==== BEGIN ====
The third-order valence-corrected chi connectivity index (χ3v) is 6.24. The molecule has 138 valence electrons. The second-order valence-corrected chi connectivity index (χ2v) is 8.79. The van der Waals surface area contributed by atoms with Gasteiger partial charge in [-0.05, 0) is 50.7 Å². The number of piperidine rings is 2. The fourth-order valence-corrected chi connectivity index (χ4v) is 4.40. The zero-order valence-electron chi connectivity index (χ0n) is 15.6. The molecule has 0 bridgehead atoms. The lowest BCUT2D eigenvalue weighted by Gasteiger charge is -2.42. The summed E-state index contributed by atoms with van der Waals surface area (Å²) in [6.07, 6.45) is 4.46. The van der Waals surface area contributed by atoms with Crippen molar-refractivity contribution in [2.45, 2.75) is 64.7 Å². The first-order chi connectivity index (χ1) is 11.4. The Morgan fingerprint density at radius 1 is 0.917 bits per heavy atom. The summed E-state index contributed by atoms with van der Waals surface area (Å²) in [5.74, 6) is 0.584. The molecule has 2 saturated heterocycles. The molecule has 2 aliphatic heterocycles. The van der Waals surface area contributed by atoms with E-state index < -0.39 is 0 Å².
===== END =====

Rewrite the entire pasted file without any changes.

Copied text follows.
The third-order valence-corrected chi connectivity index (χ3v) is 6.24. The molecule has 138 valence electrons. The second-order valence-corrected chi connectivity index (χ2v) is 8.79. The van der Waals surface area contributed by atoms with Gasteiger partial charge in [-0.05, 0) is 50.7 Å². The number of piperidine rings is 2. The fourth-order valence-corrected chi connectivity index (χ4v) is 4.40. The zero-order valence-electron chi connectivity index (χ0n) is 15.6. The molecule has 0 bridgehead atoms. The lowest BCUT2D eigenvalue weighted by Gasteiger charge is -2.42. The summed E-state index contributed by atoms with van der Waals surface area (Å²) in [6.07, 6.45) is 4.46. The van der Waals surface area contributed by atoms with Crippen molar-refractivity contribution in [2.45, 2.75) is 64.7 Å². The first-order chi connectivity index (χ1) is 11.4. The Morgan fingerprint density at radius 1 is 0.917 bits per heavy atom. The summed E-state index contributed by atoms with van der Waals surface area (Å²) in [5.74, 6) is 0.584. The molecule has 2 saturated heterocycles. The molecule has 2 aliphatic heterocycles. The van der Waals surface area contributed by atoms with E-state index < -0.39 is 0 Å².